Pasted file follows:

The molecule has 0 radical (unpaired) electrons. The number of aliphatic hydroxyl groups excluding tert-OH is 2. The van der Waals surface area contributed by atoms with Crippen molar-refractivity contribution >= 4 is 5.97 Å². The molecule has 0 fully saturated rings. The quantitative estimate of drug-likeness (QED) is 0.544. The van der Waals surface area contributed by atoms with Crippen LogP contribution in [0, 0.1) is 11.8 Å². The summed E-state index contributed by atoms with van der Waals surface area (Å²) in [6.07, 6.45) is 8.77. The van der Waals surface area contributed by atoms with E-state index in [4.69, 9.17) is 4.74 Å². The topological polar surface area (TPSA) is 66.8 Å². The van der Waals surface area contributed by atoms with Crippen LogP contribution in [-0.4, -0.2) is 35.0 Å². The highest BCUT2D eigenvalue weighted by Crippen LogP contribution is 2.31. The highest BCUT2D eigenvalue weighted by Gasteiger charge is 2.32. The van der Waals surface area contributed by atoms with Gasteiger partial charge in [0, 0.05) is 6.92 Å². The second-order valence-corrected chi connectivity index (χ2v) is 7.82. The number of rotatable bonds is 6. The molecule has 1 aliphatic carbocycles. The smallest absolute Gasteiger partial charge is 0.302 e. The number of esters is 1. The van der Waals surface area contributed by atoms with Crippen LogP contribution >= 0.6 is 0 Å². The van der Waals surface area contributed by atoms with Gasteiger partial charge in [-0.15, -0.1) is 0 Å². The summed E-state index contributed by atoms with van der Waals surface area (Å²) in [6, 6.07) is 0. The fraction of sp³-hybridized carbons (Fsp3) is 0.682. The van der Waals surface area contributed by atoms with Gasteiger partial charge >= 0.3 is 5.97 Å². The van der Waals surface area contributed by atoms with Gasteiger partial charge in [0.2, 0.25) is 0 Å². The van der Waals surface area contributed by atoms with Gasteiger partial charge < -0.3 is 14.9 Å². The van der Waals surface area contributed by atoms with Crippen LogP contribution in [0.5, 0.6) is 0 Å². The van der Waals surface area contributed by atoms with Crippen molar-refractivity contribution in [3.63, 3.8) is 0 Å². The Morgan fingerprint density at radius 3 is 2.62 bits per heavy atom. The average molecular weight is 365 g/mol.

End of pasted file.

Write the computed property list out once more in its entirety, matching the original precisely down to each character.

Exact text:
The molecule has 0 radical (unpaired) electrons. The number of aliphatic hydroxyl groups excluding tert-OH is 2. The van der Waals surface area contributed by atoms with Crippen molar-refractivity contribution >= 4 is 5.97 Å². The molecule has 0 fully saturated rings. The quantitative estimate of drug-likeness (QED) is 0.544. The van der Waals surface area contributed by atoms with Crippen LogP contribution in [0, 0.1) is 11.8 Å². The summed E-state index contributed by atoms with van der Waals surface area (Å²) in [6.07, 6.45) is 8.77. The van der Waals surface area contributed by atoms with E-state index in [4.69, 9.17) is 4.74 Å². The topological polar surface area (TPSA) is 66.8 Å². The van der Waals surface area contributed by atoms with Crippen LogP contribution in [-0.4, -0.2) is 35.0 Å². The highest BCUT2D eigenvalue weighted by Crippen LogP contribution is 2.31. The highest BCUT2D eigenvalue weighted by Gasteiger charge is 2.32. The van der Waals surface area contributed by atoms with Gasteiger partial charge in [0, 0.05) is 6.92 Å². The second-order valence-corrected chi connectivity index (χ2v) is 7.82. The number of rotatable bonds is 6. The molecule has 1 aliphatic carbocycles. The smallest absolute Gasteiger partial charge is 0.302 e. The number of esters is 1. The van der Waals surface area contributed by atoms with Crippen LogP contribution >= 0.6 is 0 Å². The van der Waals surface area contributed by atoms with Gasteiger partial charge in [-0.15, -0.1) is 0 Å². The summed E-state index contributed by atoms with van der Waals surface area (Å²) in [6, 6.07) is 0. The fraction of sp³-hybridized carbons (Fsp3) is 0.682. The van der Waals surface area contributed by atoms with Gasteiger partial charge >= 0.3 is 5.97 Å². The van der Waals surface area contributed by atoms with Gasteiger partial charge in [0.2, 0.25) is 0 Å². The van der Waals surface area contributed by atoms with Gasteiger partial charge < -0.3 is 14.9 Å². The van der Waals surface area contributed by atoms with Crippen LogP contribution in [0.5, 0.6) is 0 Å². The van der Waals surface area contributed by atoms with Crippen molar-refractivity contribution in [3.63, 3.8) is 0 Å². The Morgan fingerprint density at radius 3 is 2.62 bits per heavy atom. The average molecular weight is 365 g/mol.